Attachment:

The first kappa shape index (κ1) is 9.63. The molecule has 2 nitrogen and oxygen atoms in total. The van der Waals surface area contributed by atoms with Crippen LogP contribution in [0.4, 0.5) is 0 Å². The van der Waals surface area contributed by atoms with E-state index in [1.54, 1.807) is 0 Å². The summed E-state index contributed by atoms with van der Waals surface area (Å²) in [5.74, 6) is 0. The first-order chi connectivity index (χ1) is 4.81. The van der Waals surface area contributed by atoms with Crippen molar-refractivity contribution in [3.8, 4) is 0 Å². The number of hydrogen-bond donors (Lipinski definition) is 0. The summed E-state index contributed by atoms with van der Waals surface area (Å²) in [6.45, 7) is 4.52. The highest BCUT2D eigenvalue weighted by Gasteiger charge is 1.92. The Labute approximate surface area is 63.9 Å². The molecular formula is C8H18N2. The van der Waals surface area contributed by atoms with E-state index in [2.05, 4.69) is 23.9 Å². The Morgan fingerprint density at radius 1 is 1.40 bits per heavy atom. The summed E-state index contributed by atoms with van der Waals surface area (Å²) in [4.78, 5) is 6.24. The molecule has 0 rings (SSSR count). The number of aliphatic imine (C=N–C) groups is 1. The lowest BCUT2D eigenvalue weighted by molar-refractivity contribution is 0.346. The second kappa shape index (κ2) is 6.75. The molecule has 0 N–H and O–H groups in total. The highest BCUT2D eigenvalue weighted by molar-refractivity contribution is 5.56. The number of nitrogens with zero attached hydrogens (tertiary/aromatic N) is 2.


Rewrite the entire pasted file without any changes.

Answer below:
The first kappa shape index (κ1) is 9.63. The molecule has 2 nitrogen and oxygen atoms in total. The van der Waals surface area contributed by atoms with Crippen LogP contribution in [0.4, 0.5) is 0 Å². The van der Waals surface area contributed by atoms with E-state index in [1.54, 1.807) is 0 Å². The summed E-state index contributed by atoms with van der Waals surface area (Å²) in [5.74, 6) is 0. The first-order chi connectivity index (χ1) is 4.81. The van der Waals surface area contributed by atoms with Crippen molar-refractivity contribution in [3.8, 4) is 0 Å². The number of hydrogen-bond donors (Lipinski definition) is 0. The summed E-state index contributed by atoms with van der Waals surface area (Å²) in [6.45, 7) is 4.52. The highest BCUT2D eigenvalue weighted by Gasteiger charge is 1.92. The Labute approximate surface area is 63.9 Å². The molecular formula is C8H18N2. The van der Waals surface area contributed by atoms with E-state index in [2.05, 4.69) is 23.9 Å². The Morgan fingerprint density at radius 1 is 1.40 bits per heavy atom. The summed E-state index contributed by atoms with van der Waals surface area (Å²) in [4.78, 5) is 6.24. The molecule has 0 rings (SSSR count). The number of aliphatic imine (C=N–C) groups is 1. The lowest BCUT2D eigenvalue weighted by molar-refractivity contribution is 0.346. The second kappa shape index (κ2) is 6.75. The molecule has 0 N–H and O–H groups in total. The highest BCUT2D eigenvalue weighted by molar-refractivity contribution is 5.56. The number of nitrogens with zero attached hydrogens (tertiary/aromatic N) is 2.